Law, now in his mid-40s, is taking a variety of unusual and supporting roles, rather than the typical leading man parts, including in Anna Karenena, The Grand Budapest Hotel, and Genius. At his Times Talk last June, he spoke to this shift as being both more natural than calculated and that collaborating with interesting directors is his main criterion when considering roles. So too, is Prada at a moment of transition. No longer the ‘it’ brand of the moment, Prada is reconnoitering the rapidly-evolving fashion landscape quietly, and perhaps in a reactionary way. Miuccia is carefully observing and pointedly not participating in the conversation around the turbulence of the designer revolving door, see-now-buy-now, and co-ed clothes, which, in a way, is reflective as the label’s status as a true luxury brand — not having to cater or pander to anyone or any trend in particular. She continues to produce quiet, sophisticated, and interesting clothing, almost as if to please herself. She will make large changes to brand strategy when she’s good and ready, but not before a great deal of consideration.

This collaboration is sublime; an alignment of artistic renaissances. and making old favorites current ones.

Grade: A

Charlotte Rampling for Loewe

This is a magnificent pairing — the most unusual and enigmatic actress of the twentieth century posing for Loewe, a recently-revived Spanish luxury label helmed by wunderkind Northern Irish Jonathan Anderson, known for his interesting silhouettes, proportion play, and gender-bending designs. Anderson is himself somewhat inscrutable, and his designs mercurial — some more intellectual, others more commercial — and entirely avoidant of the celebrity PR circuit — one rarely seen his clothes on a red carpet, and when one does, they’re on fellow sublime weirdo Tilda Swinton. Rampling, exceedingly private and dismissive of Hollywood, is the perfect face for the brand; a real meeting of the minds between designer and muse. I only wish this Jamie Hawkesworth-shot series was more visually engaging, and more suggestive of a narrative — a more fleshed-out setting would do the trick. The dark palette, too, makes it easy to visually skip over if one doesn’t have Rampling radar. Perfect casting, unremarkable execution.

Grade: B+

Art for Calvin Klein

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Raf Simons loves contemporary art. As demonstrated in the excellent yet ungrammatically titled documentary Dior and I, he frequently visits museums and galleries in search of inspiration, and has both collaborated with and referenced the artist Sterling Ruby while at Dior, and in his eponymous menswear line. I was curious to see what the first Calvin Klein ads would look like under Raf — he’s not one for cozying up to celebrities in his personal life or casting them in ads unless contractually obligated, yet Calvin Klein is, historically, a celebrity-driven brand, particularly in its advertising.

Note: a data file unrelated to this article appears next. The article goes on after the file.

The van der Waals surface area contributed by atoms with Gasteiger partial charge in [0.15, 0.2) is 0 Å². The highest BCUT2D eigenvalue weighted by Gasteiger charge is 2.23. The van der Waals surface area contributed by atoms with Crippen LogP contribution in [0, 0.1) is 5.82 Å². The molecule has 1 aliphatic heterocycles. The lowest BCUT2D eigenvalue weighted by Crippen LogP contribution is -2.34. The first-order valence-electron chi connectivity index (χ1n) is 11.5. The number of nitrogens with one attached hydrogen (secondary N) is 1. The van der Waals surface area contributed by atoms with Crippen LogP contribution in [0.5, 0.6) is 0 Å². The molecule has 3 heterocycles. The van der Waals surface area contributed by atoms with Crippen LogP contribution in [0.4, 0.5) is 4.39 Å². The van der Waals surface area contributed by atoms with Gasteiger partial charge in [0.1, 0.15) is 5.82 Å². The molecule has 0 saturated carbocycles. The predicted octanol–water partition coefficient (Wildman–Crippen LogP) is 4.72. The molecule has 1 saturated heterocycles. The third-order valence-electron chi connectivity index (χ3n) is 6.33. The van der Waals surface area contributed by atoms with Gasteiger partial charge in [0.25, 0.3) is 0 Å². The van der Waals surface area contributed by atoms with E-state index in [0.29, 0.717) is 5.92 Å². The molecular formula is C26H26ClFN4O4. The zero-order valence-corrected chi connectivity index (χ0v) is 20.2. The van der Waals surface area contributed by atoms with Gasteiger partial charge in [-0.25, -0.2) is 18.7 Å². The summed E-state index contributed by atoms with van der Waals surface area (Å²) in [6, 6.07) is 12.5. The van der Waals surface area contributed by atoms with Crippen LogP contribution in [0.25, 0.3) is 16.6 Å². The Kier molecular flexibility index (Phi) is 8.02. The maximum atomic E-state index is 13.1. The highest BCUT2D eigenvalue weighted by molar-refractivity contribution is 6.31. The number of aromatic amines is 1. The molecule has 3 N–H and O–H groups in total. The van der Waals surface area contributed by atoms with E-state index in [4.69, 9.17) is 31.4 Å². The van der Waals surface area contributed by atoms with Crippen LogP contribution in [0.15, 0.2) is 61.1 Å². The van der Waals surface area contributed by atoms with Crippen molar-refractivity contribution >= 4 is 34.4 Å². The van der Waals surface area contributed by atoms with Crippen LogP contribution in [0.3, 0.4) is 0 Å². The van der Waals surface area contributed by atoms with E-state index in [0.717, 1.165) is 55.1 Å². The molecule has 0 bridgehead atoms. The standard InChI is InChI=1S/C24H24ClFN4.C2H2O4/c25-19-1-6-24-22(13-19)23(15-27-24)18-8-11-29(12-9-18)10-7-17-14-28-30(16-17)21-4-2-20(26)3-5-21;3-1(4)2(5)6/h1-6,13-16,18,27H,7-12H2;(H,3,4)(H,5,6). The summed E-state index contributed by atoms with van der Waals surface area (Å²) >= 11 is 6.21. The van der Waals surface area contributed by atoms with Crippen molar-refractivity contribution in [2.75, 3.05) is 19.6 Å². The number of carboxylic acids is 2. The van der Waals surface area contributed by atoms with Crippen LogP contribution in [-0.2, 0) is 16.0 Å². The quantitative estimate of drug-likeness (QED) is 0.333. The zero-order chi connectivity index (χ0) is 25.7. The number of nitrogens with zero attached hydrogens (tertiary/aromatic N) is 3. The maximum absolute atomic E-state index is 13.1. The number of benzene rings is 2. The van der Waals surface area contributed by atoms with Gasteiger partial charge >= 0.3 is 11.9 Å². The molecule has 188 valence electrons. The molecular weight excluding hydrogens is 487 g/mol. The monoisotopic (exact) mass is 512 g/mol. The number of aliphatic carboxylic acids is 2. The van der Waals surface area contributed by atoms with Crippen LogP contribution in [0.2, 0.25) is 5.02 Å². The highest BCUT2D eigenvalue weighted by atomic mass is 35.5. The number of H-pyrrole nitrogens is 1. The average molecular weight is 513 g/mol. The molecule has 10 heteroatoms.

Instead of famous people, Simons cannily casts art by Andy Warhol, Richard Prince, and his bff Sterling Ruby in starring roles in the Willy Vandeperre-shot campaign, letting the paintings and their artists take center stage. Still, he plays with Calvin Klein tropes of denim, underwear, and young couples, giving them subtle, modern updates; the result is a little cleaner and a little more European. With the fun and accessible choices of art and the classic branding motifs, Raf acknowledges the label’s pop-cultural roots, but reframes them in a restrained way that is much more ‘him.’ This is a great first ad campaign under the new rule. I am so excited to see what’s to come, and how art will factor in in both the clothing and the advertising. Basically I hope this becomes an empire of Jil Sander.

Grade: A+

 

State of the Art: When Stella Met Ruscha

Ed_Ruscha_for_Stella_McCartney_Stellacares_fashion_editorial_Harley_Weir_Winter_2016.jpgStella McCartney’s F/W 2016 Campaign

This season, Stella McCartney teamed up with legendary artist Ed Ruscha on her Fall 2016 ad campaign. Shot by Harley Weir and starring Amber Valetta, the ads showcase the label’s core tenant of cruelty-free fashion, with Ruscha’s unmistakable typeface spelling out “No Leather, Feathers, or Fur,” “Veg Out,” and “Meat Free” across the images. This brilliant collaboration sets McCartney apart from her luxury rivals and lower-tier imitators as the undisputed queen of “vegetarian” fashion, and gives her heavyweight artistic credibility, when her famous friends and celebrity clients can sometimes overshadow her importance as a designer and fashion innovator. The campaign is also an unprecedented project between designer and artist that spawns a new chapter in the fashion-as-art debate: can fashion advertisements be art?

The collaboration was born when Ed Ruscha and Stella McCartney appeared together on an episode of Sundance’s Iconoclasts. The two are very different at first glance: Ruscha is a 79-year old Oklahoma-born American Artist whose text-centric art routinely passes through the doors of major auction houses, and is synonymous with a wry west coast cool; while McCartney is a British fashion designer forging a Kering-backed empire of sustainable fashion, and spawn and pal of celebrity. But the two come together seamlessly on the desire to communicate a large, important idea in a pithy and accessible way. Stella has the message, and Ruscha has the medium.